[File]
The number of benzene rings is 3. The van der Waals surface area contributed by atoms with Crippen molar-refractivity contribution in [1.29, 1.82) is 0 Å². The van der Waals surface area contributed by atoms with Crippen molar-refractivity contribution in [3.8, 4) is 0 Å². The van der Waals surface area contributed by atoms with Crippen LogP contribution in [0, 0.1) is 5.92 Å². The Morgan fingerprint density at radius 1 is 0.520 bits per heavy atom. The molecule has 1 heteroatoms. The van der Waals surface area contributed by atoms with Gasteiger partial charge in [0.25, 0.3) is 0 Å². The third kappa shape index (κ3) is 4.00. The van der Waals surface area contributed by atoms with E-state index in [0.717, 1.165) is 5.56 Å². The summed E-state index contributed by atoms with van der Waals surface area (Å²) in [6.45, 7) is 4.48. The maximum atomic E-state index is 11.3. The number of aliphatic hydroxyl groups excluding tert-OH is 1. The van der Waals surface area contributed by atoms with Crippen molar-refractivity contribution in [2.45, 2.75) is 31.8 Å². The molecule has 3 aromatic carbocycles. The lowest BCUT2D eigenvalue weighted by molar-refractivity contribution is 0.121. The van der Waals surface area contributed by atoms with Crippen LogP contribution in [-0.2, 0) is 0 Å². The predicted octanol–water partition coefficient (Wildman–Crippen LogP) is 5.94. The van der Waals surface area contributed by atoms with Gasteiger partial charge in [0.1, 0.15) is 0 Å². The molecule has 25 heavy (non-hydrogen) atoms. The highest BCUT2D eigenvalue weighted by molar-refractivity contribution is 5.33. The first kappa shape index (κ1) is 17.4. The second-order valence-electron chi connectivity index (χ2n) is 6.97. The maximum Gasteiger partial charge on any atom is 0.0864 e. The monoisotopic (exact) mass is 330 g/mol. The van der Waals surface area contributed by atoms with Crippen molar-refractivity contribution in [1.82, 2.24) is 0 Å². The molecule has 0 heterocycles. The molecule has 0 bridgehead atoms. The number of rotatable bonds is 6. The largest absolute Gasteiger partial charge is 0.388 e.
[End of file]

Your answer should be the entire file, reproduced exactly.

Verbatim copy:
The number of benzene rings is 3. The van der Waals surface area contributed by atoms with Crippen molar-refractivity contribution in [1.29, 1.82) is 0 Å². The van der Waals surface area contributed by atoms with Crippen molar-refractivity contribution in [3.8, 4) is 0 Å². The van der Waals surface area contributed by atoms with Crippen LogP contribution in [0, 0.1) is 5.92 Å². The Morgan fingerprint density at radius 1 is 0.520 bits per heavy atom. The molecule has 1 heteroatoms. The van der Waals surface area contributed by atoms with Gasteiger partial charge in [0.25, 0.3) is 0 Å². The third kappa shape index (κ3) is 4.00. The van der Waals surface area contributed by atoms with E-state index in [0.717, 1.165) is 5.56 Å². The summed E-state index contributed by atoms with van der Waals surface area (Å²) in [6.45, 7) is 4.48. The maximum atomic E-state index is 11.3. The number of aliphatic hydroxyl groups excluding tert-OH is 1. The van der Waals surface area contributed by atoms with Crippen molar-refractivity contribution in [2.45, 2.75) is 31.8 Å². The molecule has 3 aromatic carbocycles. The lowest BCUT2D eigenvalue weighted by molar-refractivity contribution is 0.121. The van der Waals surface area contributed by atoms with Crippen LogP contribution in [-0.2, 0) is 0 Å². The predicted octanol–water partition coefficient (Wildman–Crippen LogP) is 5.94. The van der Waals surface area contributed by atoms with Gasteiger partial charge in [0.1, 0.15) is 0 Å². The molecule has 25 heavy (non-hydrogen) atoms. The highest BCUT2D eigenvalue weighted by molar-refractivity contribution is 5.33. The first kappa shape index (κ1) is 17.4. The second-order valence-electron chi connectivity index (χ2n) is 6.97. The maximum Gasteiger partial charge on any atom is 0.0864 e. The monoisotopic (exact) mass is 330 g/mol. The van der Waals surface area contributed by atoms with Crippen molar-refractivity contribution in [1.82, 2.24) is 0 Å². The molecule has 0 heterocycles. The molecule has 0 bridgehead atoms. The number of rotatable bonds is 6. The largest absolute Gasteiger partial charge is 0.388 e.